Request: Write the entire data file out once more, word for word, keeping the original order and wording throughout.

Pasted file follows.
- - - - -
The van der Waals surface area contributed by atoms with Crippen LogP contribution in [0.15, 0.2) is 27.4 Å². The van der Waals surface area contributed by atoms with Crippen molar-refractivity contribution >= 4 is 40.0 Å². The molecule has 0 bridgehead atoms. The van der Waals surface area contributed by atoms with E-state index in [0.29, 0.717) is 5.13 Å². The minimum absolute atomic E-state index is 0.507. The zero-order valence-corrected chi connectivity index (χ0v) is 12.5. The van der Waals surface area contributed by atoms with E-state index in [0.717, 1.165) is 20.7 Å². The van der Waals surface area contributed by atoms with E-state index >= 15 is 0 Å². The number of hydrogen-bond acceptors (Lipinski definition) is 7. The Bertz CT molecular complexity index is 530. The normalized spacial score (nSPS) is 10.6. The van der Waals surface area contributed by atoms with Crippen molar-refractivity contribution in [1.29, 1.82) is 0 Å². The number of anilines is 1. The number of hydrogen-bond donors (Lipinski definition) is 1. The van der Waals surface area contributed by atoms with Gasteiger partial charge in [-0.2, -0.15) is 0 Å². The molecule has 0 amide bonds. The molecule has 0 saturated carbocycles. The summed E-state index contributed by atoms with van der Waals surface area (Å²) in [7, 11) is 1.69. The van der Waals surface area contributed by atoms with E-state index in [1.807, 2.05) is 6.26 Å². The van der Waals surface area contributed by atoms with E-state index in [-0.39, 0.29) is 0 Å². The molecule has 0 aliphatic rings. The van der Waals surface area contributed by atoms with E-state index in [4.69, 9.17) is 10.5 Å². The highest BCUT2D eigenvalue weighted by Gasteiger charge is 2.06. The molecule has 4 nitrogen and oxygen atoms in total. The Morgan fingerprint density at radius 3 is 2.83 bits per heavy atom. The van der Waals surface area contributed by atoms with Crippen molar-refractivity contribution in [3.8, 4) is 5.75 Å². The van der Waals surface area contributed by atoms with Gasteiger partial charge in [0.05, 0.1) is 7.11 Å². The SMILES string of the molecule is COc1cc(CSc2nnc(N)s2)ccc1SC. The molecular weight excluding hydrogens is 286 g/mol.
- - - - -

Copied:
The van der Waals surface area contributed by atoms with Crippen LogP contribution in [0.15, 0.2) is 27.4 Å². The van der Waals surface area contributed by atoms with Crippen molar-refractivity contribution >= 4 is 40.0 Å². The molecule has 0 bridgehead atoms. The van der Waals surface area contributed by atoms with E-state index in [0.29, 0.717) is 5.13 Å². The minimum absolute atomic E-state index is 0.507. The zero-order valence-corrected chi connectivity index (χ0v) is 12.5. The van der Waals surface area contributed by atoms with E-state index in [0.717, 1.165) is 20.7 Å². The van der Waals surface area contributed by atoms with E-state index >= 15 is 0 Å². The number of hydrogen-bond acceptors (Lipinski definition) is 7. The Bertz CT molecular complexity index is 530. The normalized spacial score (nSPS) is 10.6. The van der Waals surface area contributed by atoms with Crippen molar-refractivity contribution in [1.29, 1.82) is 0 Å². The number of anilines is 1. The number of hydrogen-bond donors (Lipinski definition) is 1. The van der Waals surface area contributed by atoms with Gasteiger partial charge in [-0.2, -0.15) is 0 Å². The molecule has 0 amide bonds. The molecule has 0 saturated carbocycles. The summed E-state index contributed by atoms with van der Waals surface area (Å²) in [7, 11) is 1.69. The van der Waals surface area contributed by atoms with E-state index in [1.807, 2.05) is 6.26 Å². The van der Waals surface area contributed by atoms with E-state index in [-0.39, 0.29) is 0 Å². The molecule has 0 aliphatic rings. The van der Waals surface area contributed by atoms with E-state index in [4.69, 9.17) is 10.5 Å². The highest BCUT2D eigenvalue weighted by Gasteiger charge is 2.06. The molecule has 4 nitrogen and oxygen atoms in total. The Morgan fingerprint density at radius 3 is 2.83 bits per heavy atom. The van der Waals surface area contributed by atoms with Crippen molar-refractivity contribution in [3.8, 4) is 5.75 Å². The van der Waals surface area contributed by atoms with Gasteiger partial charge in [0.05, 0.1) is 7.11 Å². The SMILES string of the molecule is COc1cc(CSc2nnc(N)s2)ccc1SC. The molecular weight excluding hydrogens is 286 g/mol.